A section of Highway 101 that closed Monday due to the Alisal fire, but reopened Thursday, forced motorists to take alternate routes, increasing congested traffic along Highway 154 and prompting California Highway Patrol officials to issue safety warnings to drivers Thursday.
The fire, which has burned 16,801 acres and is 5% contained, was reported Monday shortly after 2 p.m. in the area of West Camino Cielo and Refugio Road, near the Alisal Reservoir, and swept down the southern slope of the Santa Ynez Mountains to the Pacific Ocean in about three hours, according to Los Padres National Forest Fire Chief Jimmy Harris.
Officials have suggested alternate routes, including Interstate 5, although increased traffic through Highway 154 has caused CHP officials to tell drivers to slow down and pay attention.
“We’re just asking people to give themselves plenty of time to get from one place to another,” said CHP Buellton Officer Keith Rogers, adding drivers need to lower speeds and limit distractions. “Just be patient. If you see something, say something because safety involves the [entire] community.”
Officials on Thursday have reopened a railroad track that closed several days ago due to the Alisal fire, which grew to 16,801 acres and prompted a new evacuation order for Gaviota area of the coast, while crews work to prevent the blaze from crossing the still-closed Highway 101 at Gaviota.
Jim Shivers, Caltrans District 5 spokesman, on Thursday credited workers and first responders for repairing guardrails and sign posts along the highway to get it reopened.
While traffic volume appeared to have increased significantly since Monday, officials do not have a “baseline” of normal traffic to make a comparison, according to Rogers.
Since Monday, CHP officials recorded six traffic collisions ranging from damage to property to some with minor injuries, six reports of reckless driving and “lots” of reports of unsafe driving — all of which are under investigation, according to Rogers.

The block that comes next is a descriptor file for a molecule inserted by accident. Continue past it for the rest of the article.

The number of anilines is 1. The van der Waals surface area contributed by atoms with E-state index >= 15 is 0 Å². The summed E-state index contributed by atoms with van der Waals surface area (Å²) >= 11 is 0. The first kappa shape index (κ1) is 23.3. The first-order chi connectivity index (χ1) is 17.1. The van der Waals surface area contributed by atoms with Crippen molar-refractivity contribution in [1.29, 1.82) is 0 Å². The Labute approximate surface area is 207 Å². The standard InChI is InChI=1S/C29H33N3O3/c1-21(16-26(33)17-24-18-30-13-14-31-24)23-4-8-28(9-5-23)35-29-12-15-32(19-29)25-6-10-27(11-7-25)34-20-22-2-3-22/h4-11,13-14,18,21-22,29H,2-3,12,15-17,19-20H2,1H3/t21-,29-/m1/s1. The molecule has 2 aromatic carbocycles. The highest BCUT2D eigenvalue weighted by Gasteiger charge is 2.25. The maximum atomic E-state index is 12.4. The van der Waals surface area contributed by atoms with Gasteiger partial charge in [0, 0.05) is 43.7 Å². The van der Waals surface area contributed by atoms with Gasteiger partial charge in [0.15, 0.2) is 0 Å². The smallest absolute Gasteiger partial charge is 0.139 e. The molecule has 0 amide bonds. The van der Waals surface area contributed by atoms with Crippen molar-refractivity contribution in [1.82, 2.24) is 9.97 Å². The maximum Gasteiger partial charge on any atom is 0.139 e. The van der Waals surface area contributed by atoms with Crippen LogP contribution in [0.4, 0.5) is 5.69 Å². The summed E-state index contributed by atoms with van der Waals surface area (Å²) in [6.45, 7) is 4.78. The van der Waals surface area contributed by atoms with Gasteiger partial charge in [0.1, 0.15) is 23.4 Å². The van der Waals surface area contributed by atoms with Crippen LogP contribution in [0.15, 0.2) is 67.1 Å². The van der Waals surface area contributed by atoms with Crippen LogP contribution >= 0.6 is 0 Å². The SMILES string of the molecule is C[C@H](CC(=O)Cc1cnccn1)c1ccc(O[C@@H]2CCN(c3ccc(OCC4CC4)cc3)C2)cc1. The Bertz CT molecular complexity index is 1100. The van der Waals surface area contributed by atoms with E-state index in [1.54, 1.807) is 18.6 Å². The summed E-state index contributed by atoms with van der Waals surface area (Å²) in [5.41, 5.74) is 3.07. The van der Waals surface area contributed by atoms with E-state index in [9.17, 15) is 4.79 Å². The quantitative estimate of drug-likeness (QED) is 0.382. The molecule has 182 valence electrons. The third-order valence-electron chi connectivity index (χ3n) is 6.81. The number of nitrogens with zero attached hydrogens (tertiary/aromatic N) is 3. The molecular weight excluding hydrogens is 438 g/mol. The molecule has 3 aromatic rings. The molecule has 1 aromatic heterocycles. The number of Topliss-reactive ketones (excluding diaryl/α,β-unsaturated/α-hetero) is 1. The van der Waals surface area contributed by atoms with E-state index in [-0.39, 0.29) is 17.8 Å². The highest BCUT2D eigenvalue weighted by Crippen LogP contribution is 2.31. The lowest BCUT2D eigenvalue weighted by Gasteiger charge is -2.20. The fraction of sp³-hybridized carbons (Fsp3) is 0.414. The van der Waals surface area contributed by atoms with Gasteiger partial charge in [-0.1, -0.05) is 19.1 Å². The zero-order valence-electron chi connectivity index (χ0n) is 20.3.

The numbers were recorded by the CHP’s Buellton Office, which patrols Highway 154 from the north end of Highway 101 to Paradise Road, while the Santa Barbara CHP patrols the section that runs east from Paradise Road to Highway 101 in Santa Barbara.
“It’s going to come down to unsafe speeds, turning movements and animals cross the roads,” Rogers said of the highway dangers.
Additionally, Rogers told motorists to be aware of firefighters and police patrol vehicles along the side of the road and to give them space.
The westbound direction of Highway 154 from Santa Barbara to the Santa Ynez Valley is a different story, however.
Officials at the CHP Santa Barbara Office haven’t received many calls for incidents heading up the mountain toward the Santa Ynez Valley, but the going is slow, according to Officer Jonathan Gutierrez.
Traffic seems to become congested in the eastbound direction during the morning, as drivers head into Santa Barbara, while the opposite is also true in the afternoon, Gutierrez added.
“It’s just people going so slow that there’s not really much to do,” Gutierrez said, adding that his office has deployed extra officers and increased patrols along Highway 154.
In addition, Gutierrez asked people to avoid driving near the area of the fire and for motorists to adjust their vehicle’s air-conditioning settings while driving through smoke.
Specifically, drivers should switch their air-conditioning settings to “cycle” or “recirculate” in order to avoid drawing smoky air into the car, which could affect driving ability, Gutierrez said.